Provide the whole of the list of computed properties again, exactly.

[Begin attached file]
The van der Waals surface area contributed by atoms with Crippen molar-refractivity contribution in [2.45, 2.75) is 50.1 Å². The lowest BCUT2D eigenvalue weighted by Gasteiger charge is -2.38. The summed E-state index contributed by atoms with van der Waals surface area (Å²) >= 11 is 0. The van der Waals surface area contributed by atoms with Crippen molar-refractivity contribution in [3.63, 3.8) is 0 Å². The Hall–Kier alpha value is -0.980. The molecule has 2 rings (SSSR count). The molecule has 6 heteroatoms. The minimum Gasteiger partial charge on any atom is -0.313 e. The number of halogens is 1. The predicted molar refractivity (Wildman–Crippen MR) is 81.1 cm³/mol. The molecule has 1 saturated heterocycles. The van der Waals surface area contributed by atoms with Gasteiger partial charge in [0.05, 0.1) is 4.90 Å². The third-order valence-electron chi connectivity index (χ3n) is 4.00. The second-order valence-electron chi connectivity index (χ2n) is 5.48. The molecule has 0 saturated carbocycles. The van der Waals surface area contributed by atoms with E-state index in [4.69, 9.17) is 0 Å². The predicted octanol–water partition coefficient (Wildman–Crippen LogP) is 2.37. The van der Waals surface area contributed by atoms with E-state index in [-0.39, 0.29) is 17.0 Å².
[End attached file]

The van der Waals surface area contributed by atoms with Crippen molar-refractivity contribution in [2.45, 2.75) is 50.1 Å². The lowest BCUT2D eigenvalue weighted by Gasteiger charge is -2.38. The summed E-state index contributed by atoms with van der Waals surface area (Å²) >= 11 is 0. The van der Waals surface area contributed by atoms with Crippen molar-refractivity contribution in [3.63, 3.8) is 0 Å². The Hall–Kier alpha value is -0.980. The molecule has 2 rings (SSSR count). The molecule has 6 heteroatoms. The minimum Gasteiger partial charge on any atom is -0.313 e. The number of halogens is 1. The predicted molar refractivity (Wildman–Crippen MR) is 81.1 cm³/mol. The molecule has 1 saturated heterocycles. The van der Waals surface area contributed by atoms with Gasteiger partial charge in [0.05, 0.1) is 4.90 Å². The third-order valence-electron chi connectivity index (χ3n) is 4.00. The second-order valence-electron chi connectivity index (χ2n) is 5.48. The molecule has 0 saturated carbocycles. The van der Waals surface area contributed by atoms with E-state index in [4.69, 9.17) is 0 Å². The predicted octanol–water partition coefficient (Wildman–Crippen LogP) is 2.37. The van der Waals surface area contributed by atoms with E-state index in [-0.39, 0.29) is 17.0 Å².